Each month I truly enjoy Dollhouse Miniatures magazine with its variety of well-written articles. Talented artists sharing their projects often tingle a special interest inside me. I am anxious to try "Etched Glass" in the near future. My miniature Christmas tree is going to have gobs of freshly wrapped presents under the tree using "Wrapped in Ribbons and Bows" as a guide. There just isn't enough leisure hours in my day to satisfy the curiosity I have for trying something new! Not every project is successful; I quickly learned working with polymer clay is not for me—my fingers have too much arthritis.
Keep the presses rolling to produce a magazine that is exciting each month!
And here's Mickey's story:
The Rest of the Story
By Mickey Bowie
Pete rises early each day, prepares breakfast for himself and his brother Bob; he eats and begins attacking his tasks for the day. First he will split firewood for the cook/heating stove inside their tent cabin. It's anyone's guess why the foundation side walls are only three feet tall. A thick heavy-duty canvas tarp is the cabin's roof, held in place by sapling trees 2 ½ to 3" in diameter. The wood soaked in the Yukon River a couple weeks so it would be flexible and could be bent into arches. When dried, each arch was secured into the 3' high side wall. The brothers have made it through two Alaskan winters without any major roof repairs; a feat in itself battling strong winter winds and snow accumulation.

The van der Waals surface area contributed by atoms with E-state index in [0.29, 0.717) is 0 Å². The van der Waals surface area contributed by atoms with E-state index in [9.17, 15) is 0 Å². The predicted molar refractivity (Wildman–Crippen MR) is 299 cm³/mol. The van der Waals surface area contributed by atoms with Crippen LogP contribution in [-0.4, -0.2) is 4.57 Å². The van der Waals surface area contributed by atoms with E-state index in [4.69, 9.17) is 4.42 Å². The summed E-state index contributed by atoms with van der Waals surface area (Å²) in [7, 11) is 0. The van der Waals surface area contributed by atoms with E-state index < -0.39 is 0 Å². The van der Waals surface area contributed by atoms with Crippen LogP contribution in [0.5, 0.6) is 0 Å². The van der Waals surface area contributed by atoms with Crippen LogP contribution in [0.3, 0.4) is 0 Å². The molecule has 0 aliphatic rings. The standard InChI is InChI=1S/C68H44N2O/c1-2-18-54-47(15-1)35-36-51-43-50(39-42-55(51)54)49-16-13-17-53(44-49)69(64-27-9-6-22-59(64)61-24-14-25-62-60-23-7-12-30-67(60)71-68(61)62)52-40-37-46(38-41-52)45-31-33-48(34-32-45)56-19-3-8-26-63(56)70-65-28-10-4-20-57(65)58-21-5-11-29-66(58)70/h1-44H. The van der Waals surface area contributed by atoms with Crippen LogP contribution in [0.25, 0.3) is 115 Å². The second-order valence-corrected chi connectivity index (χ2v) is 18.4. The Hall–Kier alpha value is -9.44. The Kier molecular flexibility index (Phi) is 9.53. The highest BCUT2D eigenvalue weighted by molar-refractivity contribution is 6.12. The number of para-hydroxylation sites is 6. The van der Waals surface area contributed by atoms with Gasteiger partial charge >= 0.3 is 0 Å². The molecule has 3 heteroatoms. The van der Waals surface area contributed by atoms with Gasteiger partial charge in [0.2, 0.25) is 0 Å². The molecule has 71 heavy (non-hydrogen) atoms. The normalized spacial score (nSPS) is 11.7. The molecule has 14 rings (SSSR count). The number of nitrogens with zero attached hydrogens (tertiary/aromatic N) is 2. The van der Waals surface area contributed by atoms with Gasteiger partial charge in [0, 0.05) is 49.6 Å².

Pete (the oldest brother) has a long beard hanging down most of his chest. Today he failed to dab his whiskers and shake out breakfast crumbs trapped in his facial hair. A dumb oversight on his part! Alaskans living in the iwld country learn bears can smell food a long way off and will follow the aroma. It is suggested "do not wear clothing outside you wore while cooking; the smell has permeated your clothing." You will become a walking advertisement for bears to stop by unannounced!
Inside the cabin, sleepyhead Bob is beginning to stir around getting his day in motion. usually, heeats breakfast, cleans up dishes and begins "thinking what to prepare for dinner" using the limited supplies on hand. The brothers get along on two meals a day. When Bob completes his agenda, he will wander outside to see what Pete is doing.